Finding the Patterns of IRA Investment Decision Among Europeans Aged 50+ with Formal Education and Primary Residence Before the Fall of Communism. Evidence from SHARE-ERIC (Wave 7)
23 Pages Posted: 23 Mar 2021
Date Written: March 22, 2021
This paper deals with the analysis of determinants of the decision of investing in Individual Retirement Accounts (IRA) among Europeans aged 50 and over, starting from the SHARE-ERIC data set (Wave 7), filtered on dominant residences and full-time education before the fall of the Iron Curtain in Europe. Using more than 33.000 records, it validates the assumption that schooling and living place in former communist countries count for such financial behavior. Further, it brings two particular models with good accuracy of classification starting from the latter criterion. We applied many methods and techniques based on data mining and variable selection tools, probit and binary logistic regression analysis with average marginal effects, automatic cross-validations, mixed-effects modeling with random effects on countries, and prediction nomograms. We found that some influences from the same financial category as the dependent variable, such as having life insurance or ever investing in mutual funds or stocks count the most when dealing with investing in IRA. More, the younger respondents, those with computer skills required by their jobs, and those who have gone through at least a period of high stress were more likely to invest using such an instrument, no matter their residence and education. Besides, more educated people, those who suffered in their past by some form of discrimination, the relaxed, happier, more independent, and more interpersonal confident individuals were more prone to choose to invest this way. Moreover, this paper also confirms some country-level influences related to stock market capitalization to GDP ratio and Worldwide Governance Indicators.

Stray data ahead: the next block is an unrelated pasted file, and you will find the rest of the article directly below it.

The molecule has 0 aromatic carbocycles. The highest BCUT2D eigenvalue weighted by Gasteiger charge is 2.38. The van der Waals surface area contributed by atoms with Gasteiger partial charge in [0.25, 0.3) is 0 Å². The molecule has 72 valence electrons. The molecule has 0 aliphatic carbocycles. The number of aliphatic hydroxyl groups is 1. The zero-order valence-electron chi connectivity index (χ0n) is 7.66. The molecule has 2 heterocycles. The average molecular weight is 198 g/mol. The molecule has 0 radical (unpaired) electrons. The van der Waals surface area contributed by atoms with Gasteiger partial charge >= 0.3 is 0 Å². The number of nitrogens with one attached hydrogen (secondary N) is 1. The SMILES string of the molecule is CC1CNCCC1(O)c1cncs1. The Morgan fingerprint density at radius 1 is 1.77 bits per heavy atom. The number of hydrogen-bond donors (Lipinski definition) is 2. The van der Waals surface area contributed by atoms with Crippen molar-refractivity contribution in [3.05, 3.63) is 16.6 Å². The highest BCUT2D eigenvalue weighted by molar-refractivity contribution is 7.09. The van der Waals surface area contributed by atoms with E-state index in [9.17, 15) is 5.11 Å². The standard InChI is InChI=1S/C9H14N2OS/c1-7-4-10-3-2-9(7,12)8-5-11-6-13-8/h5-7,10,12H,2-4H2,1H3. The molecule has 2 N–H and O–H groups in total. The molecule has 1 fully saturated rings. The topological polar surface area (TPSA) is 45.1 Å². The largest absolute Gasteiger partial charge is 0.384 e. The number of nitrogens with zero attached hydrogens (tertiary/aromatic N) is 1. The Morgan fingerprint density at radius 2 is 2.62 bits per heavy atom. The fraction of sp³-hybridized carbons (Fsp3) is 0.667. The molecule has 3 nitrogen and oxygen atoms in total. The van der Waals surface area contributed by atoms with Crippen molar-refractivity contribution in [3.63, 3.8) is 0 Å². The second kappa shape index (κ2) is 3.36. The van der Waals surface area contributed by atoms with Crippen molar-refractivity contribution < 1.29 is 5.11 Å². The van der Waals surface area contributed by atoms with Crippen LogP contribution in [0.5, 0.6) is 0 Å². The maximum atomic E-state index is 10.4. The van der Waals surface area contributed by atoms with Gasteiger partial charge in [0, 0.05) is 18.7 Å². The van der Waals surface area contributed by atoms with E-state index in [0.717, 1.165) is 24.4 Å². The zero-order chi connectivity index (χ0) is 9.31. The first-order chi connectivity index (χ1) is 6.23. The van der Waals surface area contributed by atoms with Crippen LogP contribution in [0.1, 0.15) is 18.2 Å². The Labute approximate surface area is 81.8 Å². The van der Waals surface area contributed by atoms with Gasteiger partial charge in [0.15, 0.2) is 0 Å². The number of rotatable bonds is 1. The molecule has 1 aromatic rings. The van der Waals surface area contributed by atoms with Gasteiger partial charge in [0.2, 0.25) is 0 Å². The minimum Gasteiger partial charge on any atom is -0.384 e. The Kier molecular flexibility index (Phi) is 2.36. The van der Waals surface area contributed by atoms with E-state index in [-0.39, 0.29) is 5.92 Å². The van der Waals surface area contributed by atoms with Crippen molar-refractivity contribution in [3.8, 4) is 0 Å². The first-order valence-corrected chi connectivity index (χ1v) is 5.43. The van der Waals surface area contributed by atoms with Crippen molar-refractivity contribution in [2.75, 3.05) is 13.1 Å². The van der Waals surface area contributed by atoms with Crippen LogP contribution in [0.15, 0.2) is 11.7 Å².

Keywords: Retirement Income, Communist Country, Data Mining and Variable Selection Techniques, Naive Bayes and LASSO, Logistic and Probit Models, Marginal and Mixed-effects, Prediction Capability.
JEL Classification: C58, G17, O57
Suggested Citation: Suggested Citation